Kent exhibit to focus on iron industry

It took more than a blast furnace to produce iron during the height of iron production in Northwest Connecticut.

However, Kent was an epicenter of the area's iron industry with three huge blast furnaces in operation at one time.

The Kent Historical Society will feature an in-depth look at the iron industry during its summer exhibit at the Seven Hearths Museum, which will open July 5.

"Iron, Wood and Water: Essential Elements of the Evolution of Kent," which will run through September, explores how many environmental resources were required for its production.

High quality iron ore abounded in the hills found in Kent and may have even led to the naming of the town after the county of Kent, England, that prospered because of its own wealth of iron.

The first forge was built in East Kent on the outlet of North Spectacle Lake, on the former Camp Francis property, which was recently acquired by the Kent Land Trust.

Charcoal, water power and limestone were also needed to extract the pure iron from the chunks of rock dug out of the ground.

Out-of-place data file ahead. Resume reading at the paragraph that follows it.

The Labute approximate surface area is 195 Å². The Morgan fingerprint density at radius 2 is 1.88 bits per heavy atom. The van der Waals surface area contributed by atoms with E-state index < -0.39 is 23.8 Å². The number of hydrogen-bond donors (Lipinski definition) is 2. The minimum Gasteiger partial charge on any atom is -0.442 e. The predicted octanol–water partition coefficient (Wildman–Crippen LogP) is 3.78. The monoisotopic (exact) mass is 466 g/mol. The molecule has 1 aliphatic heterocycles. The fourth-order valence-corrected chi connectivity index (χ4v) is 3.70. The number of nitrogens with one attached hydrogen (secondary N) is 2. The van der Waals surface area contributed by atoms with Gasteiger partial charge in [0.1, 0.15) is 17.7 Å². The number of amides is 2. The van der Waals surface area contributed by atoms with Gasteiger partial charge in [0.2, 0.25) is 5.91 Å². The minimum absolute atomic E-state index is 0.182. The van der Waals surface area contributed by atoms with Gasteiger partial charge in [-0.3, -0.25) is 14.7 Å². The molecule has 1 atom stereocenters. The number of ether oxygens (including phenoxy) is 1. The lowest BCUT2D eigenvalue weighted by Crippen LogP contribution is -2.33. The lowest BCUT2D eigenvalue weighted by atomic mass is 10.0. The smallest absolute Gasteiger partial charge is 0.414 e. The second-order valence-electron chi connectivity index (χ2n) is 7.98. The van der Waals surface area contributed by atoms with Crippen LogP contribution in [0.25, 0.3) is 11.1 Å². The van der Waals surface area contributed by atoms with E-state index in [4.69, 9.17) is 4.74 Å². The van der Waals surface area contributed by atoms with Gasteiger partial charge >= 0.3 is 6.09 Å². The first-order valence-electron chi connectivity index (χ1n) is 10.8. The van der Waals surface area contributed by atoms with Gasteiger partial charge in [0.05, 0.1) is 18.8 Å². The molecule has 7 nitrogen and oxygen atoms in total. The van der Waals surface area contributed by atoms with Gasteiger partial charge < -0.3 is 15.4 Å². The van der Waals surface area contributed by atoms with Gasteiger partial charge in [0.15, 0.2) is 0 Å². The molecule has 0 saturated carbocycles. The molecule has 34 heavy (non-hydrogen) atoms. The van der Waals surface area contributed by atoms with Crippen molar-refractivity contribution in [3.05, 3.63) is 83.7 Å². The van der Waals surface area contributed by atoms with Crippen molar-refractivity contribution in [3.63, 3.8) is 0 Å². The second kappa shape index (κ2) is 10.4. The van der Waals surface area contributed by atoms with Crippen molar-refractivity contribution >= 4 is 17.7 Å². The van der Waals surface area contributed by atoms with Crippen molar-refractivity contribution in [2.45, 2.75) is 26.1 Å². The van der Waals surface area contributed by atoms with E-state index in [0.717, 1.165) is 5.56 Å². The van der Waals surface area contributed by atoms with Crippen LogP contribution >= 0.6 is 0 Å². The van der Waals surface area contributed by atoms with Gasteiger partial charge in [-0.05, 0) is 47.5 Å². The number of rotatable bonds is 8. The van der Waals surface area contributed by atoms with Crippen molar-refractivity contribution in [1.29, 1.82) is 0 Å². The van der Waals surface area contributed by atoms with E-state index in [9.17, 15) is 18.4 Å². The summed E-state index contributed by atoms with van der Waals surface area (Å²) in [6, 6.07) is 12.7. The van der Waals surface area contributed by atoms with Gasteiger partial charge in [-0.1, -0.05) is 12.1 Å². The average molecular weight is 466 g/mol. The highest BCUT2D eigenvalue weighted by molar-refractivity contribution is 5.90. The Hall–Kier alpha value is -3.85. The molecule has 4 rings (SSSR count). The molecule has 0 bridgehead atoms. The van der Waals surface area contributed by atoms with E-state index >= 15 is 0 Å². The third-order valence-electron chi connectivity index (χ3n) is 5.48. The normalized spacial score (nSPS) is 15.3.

The first two resources were plentiful in Kent, and limestone could be found nearby.

Owners of a small forge in New Milford came scouting northward in the 1720s looking for new sources of iron ore. They tapped into a vein of high quality ore in South Kent, and quickly negotiated to buy a strip of land from the Housatonic River east to Lake Waramaug.

Their new ore mine was in full operation by the time that the names of the new towns were chosen and the area was divided into seven distinct townships in 1737.

The town of Kent was founded in 1738 and later incorporated in 1739.

The exhibit may be seen on weekends from 11 a.m. to 4 p.m. at 4 Studio Hill Road.

For information, visit www.kenthistoricalsociety.org.